Until we know more about how the coronavirus impacts animals, social distancing guidelines are now being recommended for family pets in the U.S., according to the Centers for Disease Control and Prevention (CDC) on Wednesday.
Those guidelines include having pet owners take precautions to treat their companions like “family members” during the pandemic, and not let them interact with people or other animals outside the household.
“Social distancing applies to your pets too,” said Veterinary Specialist Dr. Melissa Salgado, according to ABC News. “They are at risk of developing this disease so it’s best to err on the side of caution.”
The agency recommends walking dogs on a leash at least six feet from other people or animals and keeping cats indoors when possible to prevent them from interacting with other people.
If you’re sick with COVID-19 or suspected to have the virus the CDC says to limit contact with pets and other animals, “just like you would around other people.”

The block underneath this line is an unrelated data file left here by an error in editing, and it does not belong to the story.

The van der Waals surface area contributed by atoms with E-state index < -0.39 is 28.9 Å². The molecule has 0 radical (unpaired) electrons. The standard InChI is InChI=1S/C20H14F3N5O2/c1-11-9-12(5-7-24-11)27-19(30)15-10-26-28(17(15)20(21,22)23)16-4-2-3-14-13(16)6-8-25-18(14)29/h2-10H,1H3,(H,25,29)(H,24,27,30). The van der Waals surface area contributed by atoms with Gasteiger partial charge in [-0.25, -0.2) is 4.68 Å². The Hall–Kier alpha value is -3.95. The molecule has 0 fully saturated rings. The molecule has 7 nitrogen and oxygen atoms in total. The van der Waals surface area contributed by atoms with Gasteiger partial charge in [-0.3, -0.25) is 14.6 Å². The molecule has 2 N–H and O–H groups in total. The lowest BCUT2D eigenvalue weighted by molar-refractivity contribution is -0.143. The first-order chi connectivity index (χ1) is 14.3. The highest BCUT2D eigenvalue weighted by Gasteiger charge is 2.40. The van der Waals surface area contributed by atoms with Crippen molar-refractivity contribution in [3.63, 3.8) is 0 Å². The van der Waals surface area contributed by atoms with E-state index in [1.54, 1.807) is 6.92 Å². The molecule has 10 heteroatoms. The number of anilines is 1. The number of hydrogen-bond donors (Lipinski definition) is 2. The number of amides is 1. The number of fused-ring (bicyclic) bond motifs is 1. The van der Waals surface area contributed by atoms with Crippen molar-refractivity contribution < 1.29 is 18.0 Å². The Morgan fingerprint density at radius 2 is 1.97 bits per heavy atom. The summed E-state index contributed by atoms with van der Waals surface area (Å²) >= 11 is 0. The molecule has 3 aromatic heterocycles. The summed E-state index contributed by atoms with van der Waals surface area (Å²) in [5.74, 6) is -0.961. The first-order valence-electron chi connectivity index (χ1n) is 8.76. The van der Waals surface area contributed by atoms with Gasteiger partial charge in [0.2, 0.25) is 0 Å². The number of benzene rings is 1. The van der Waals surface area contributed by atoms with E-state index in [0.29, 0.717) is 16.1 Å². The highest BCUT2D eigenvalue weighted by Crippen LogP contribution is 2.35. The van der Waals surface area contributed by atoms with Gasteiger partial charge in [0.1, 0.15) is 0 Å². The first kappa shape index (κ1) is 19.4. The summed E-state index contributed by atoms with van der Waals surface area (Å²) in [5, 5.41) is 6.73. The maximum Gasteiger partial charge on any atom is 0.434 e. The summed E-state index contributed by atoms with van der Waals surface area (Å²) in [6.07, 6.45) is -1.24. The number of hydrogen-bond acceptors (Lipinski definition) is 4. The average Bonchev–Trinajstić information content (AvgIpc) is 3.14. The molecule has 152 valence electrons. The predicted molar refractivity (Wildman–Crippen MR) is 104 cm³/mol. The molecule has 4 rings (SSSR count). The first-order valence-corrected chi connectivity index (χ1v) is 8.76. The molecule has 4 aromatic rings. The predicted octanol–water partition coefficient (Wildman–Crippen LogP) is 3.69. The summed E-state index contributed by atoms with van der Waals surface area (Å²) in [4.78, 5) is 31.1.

The new guidelines come after the agency announced two pet cats in the U.S. had become infected with the virus last week, although officials told the news organization there is no need to send your pet away if you become sick.
“Avoid contact with your pet, including petting, snuggling, being kissed or licked, and sharing food or bedding,” the CDC said.
If infected or suspected to have the virus, the best practice is to have another member of the household take care of your pet, according to the agency. If that’s not possible, you should wear a cloth face covering and wash your hands before and after interacting with them.
Dog parks or other public places where animals or people may gather should also be avoided.
Routine testing of animals is not recommended at this time, the CDC said, adding that the United States Department of Agriculture (USDA) will post findings should other animals test positive for the virus in the U.S.
Even with the new recommendations, the agency said there is no evidence pets play a role in spreading the virus in the U.S.
“Further studies are needed to understand if and how different animals, including pets, could be affected,” the CDC added.